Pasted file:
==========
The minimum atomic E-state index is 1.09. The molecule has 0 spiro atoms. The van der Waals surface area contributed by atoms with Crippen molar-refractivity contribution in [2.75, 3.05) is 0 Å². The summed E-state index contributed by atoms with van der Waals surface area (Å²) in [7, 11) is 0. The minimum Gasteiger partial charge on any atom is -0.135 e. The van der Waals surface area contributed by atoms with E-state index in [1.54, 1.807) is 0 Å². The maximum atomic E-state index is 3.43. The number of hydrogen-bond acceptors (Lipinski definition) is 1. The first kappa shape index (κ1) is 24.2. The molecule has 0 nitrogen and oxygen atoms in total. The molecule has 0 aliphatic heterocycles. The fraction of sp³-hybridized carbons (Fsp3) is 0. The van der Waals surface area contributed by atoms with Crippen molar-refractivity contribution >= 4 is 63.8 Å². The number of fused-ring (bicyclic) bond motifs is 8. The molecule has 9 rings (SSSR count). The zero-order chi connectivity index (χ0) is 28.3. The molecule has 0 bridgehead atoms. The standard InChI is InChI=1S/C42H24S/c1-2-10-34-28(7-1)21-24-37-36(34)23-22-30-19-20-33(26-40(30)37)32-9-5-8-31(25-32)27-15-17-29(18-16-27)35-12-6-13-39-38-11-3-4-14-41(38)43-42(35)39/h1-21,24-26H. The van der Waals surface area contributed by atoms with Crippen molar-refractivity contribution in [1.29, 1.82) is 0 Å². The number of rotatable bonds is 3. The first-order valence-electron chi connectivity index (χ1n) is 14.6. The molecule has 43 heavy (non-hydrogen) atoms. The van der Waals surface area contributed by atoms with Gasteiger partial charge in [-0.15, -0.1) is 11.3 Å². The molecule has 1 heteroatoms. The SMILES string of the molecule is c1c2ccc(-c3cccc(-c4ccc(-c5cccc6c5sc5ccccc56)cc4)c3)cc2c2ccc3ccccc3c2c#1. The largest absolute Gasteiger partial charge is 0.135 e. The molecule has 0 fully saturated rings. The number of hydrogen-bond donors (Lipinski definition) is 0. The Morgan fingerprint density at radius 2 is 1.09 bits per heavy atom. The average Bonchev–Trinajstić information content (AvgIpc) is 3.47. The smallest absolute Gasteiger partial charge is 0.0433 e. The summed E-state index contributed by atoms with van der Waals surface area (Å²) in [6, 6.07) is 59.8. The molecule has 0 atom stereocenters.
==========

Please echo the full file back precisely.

The minimum atomic E-state index is 1.09. The molecule has 0 spiro atoms. The van der Waals surface area contributed by atoms with Crippen molar-refractivity contribution in [2.75, 3.05) is 0 Å². The summed E-state index contributed by atoms with van der Waals surface area (Å²) in [7, 11) is 0. The minimum Gasteiger partial charge on any atom is -0.135 e. The van der Waals surface area contributed by atoms with E-state index in [1.54, 1.807) is 0 Å². The maximum atomic E-state index is 3.43. The number of hydrogen-bond acceptors (Lipinski definition) is 1. The first kappa shape index (κ1) is 24.2. The molecule has 0 nitrogen and oxygen atoms in total. The molecule has 0 aliphatic heterocycles. The fraction of sp³-hybridized carbons (Fsp3) is 0. The van der Waals surface area contributed by atoms with Crippen molar-refractivity contribution >= 4 is 63.8 Å². The number of fused-ring (bicyclic) bond motifs is 8. The molecule has 9 rings (SSSR count). The zero-order chi connectivity index (χ0) is 28.3. The molecule has 0 bridgehead atoms. The standard InChI is InChI=1S/C42H24S/c1-2-10-34-28(7-1)21-24-37-36(34)23-22-30-19-20-33(26-40(30)37)32-9-5-8-31(25-32)27-15-17-29(18-16-27)35-12-6-13-39-38-11-3-4-14-41(38)43-42(35)39/h1-21,24-26H. The van der Waals surface area contributed by atoms with Crippen molar-refractivity contribution in [1.29, 1.82) is 0 Å². The number of rotatable bonds is 3. The first-order valence-electron chi connectivity index (χ1n) is 14.6. The molecule has 43 heavy (non-hydrogen) atoms. The van der Waals surface area contributed by atoms with Gasteiger partial charge in [-0.15, -0.1) is 11.3 Å². The molecule has 1 heteroatoms. The SMILES string of the molecule is c1c2ccc(-c3cccc(-c4ccc(-c5cccc6c5sc5ccccc56)cc4)c3)cc2c2ccc3ccccc3c2c#1. The largest absolute Gasteiger partial charge is 0.135 e. The molecule has 0 fully saturated rings. The number of hydrogen-bond donors (Lipinski definition) is 0. The Morgan fingerprint density at radius 2 is 1.09 bits per heavy atom. The average Bonchev–Trinajstić information content (AvgIpc) is 3.47. The smallest absolute Gasteiger partial charge is 0.0433 e. The summed E-state index contributed by atoms with van der Waals surface area (Å²) in [6, 6.07) is 59.8. The molecule has 0 atom stereocenters.